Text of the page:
Whether you run a bakery, a barber shop, or a large construction firm, general liability insurance is one of the most important insurance policies you can invest in. Liability insurance is so important it’s considered the foundation policy for every business insurance coverage. It protects you from lawsuits resulting from a wide range of incidents, including:
- Bodily injuries
- Property damage
- Advertising injuries
While this broad policy covers a lot, it’s important to know what it doesn’t cover.
5 Things Your General Liability Insurance Doesn’t Cover
When you’re aware of the gaps in your policy, you can take action to be sure you’re not leaving yourself exposed to unnecessary risks which could cost you big in the long run.
Damages To Your Own Property
General liability insurance does cover property damages, but only under specific circumstances. General liability insurance is designed to protect you from third-party lawsuits, which means it only covers damages to your property by an outside party, like a customer.
If you or one of your employees drives a tractor through your own window, your general liability policy typically won’t cover it.
Because your policy only covers third-party damages, it doesn’t cover intentional damage done to your own product or property by you or one of the insured parties on your policy (like a subcontractor or employee).
Let’s say your best employee is having the worst day ever. In a moment of uncharacteristic anger, he takes his frustrations out in the worst way possible - by hurling a wrench through someone’s window.
Normally, damage to someone else’s property that is your (or your employee’s) fault would be covered under your general liability policy. But not in this case. Because intentional damage is never going to be covered by any insurance policy.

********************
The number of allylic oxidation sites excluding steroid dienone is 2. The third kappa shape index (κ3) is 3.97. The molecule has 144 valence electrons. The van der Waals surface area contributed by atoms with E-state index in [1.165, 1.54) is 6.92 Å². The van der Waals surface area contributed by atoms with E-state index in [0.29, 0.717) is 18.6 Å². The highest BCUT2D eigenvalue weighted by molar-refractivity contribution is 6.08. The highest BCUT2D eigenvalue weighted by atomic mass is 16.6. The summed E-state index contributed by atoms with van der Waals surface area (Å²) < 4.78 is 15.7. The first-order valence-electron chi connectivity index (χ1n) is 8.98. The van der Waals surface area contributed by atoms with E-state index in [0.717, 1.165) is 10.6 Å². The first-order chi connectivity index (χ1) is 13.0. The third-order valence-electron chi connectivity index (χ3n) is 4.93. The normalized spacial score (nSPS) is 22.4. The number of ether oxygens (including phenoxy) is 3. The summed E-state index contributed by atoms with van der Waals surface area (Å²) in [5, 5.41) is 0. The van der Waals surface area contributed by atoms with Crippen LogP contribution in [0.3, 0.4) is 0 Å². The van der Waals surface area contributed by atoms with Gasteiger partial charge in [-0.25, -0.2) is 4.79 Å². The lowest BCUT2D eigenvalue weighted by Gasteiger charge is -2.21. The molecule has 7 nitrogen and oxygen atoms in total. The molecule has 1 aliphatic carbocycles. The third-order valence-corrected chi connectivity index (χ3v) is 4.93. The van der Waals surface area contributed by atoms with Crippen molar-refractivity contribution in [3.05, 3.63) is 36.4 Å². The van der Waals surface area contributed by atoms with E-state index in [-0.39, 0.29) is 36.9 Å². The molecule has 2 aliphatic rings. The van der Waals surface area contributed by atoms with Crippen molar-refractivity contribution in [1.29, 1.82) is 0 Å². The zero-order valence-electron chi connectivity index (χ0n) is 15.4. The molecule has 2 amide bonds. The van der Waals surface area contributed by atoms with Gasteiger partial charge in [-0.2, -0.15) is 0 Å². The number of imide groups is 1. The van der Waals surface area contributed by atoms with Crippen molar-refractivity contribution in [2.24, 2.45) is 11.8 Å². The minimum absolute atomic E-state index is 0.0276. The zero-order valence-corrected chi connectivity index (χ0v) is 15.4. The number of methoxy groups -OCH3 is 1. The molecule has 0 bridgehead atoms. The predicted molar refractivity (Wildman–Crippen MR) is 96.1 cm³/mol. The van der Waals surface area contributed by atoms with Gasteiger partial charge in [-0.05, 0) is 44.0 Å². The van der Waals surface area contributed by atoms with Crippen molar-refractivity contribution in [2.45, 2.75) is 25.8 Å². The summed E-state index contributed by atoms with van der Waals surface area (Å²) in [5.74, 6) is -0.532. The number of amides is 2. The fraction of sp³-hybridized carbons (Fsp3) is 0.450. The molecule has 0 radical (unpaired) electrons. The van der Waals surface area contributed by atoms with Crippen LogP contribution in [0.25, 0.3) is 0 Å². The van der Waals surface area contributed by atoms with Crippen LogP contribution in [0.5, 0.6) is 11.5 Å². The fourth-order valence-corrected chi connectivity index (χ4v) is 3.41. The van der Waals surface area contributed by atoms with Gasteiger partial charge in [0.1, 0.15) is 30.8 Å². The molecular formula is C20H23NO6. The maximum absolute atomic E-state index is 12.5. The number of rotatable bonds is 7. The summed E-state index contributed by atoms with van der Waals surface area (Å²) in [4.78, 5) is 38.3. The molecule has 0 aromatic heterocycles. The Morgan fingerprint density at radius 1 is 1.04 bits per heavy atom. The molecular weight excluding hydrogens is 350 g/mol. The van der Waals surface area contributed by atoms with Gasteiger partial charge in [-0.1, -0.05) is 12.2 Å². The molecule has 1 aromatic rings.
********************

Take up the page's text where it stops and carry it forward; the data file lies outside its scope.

It’s important to make sure you conduct yourself professionally, don’t intentionally cause any damage to anyone’s property, and to ensure your employees follow the same guidelines.
General liability insurance may not cover accidents resulting in injuries to your employees, only accidental third-party injuries. For example, if a customer slips and falls in your restaurant, general liability can cover it. If one of your waitresses slips and hurts herself, however, your policy may not be able to cover her medical expenses or a potential lawsuit.
To keep your employees safe, it’s important to have workers compensation insurance in addition to your general liability insurance. In fact, in most states you’re legally required to have workers comp if you have employees.
Your general liability insurance policy will typically exclude any vehicles used for your business. Furthermore, if you use your personal vehicle for work purposes, your personal auto insurance might not cover damages that occur while your vehicle is being used for work purposes, either.
Whether you have a fleet of pizza delivery vehicles, or one truck for hauling tools to construction sites, you’ll need commercial auto insurance to cover vehicular accidents.
It’s important to remember that general liability insurance doesn’t cover professional errors made by you or your employees. This means that general liability typically won’t cover faulty workmanship or lawsuits over poor advice given to a customer. For professional mistakes, you’ll need a different type of coverage, professional liability insurance.
While general liability insurance protects you from lawsuits resulting from a variety of types of accidents, there are certain events most general liability policies don’t cover.
It’s important to remember that your general liability policy covers accidental damages leading to a lawsuit from a third-party. Relying solely on your general liability insurance will leave you with gaps in your coverage that can become expensive if you or an employee cause damage to your property.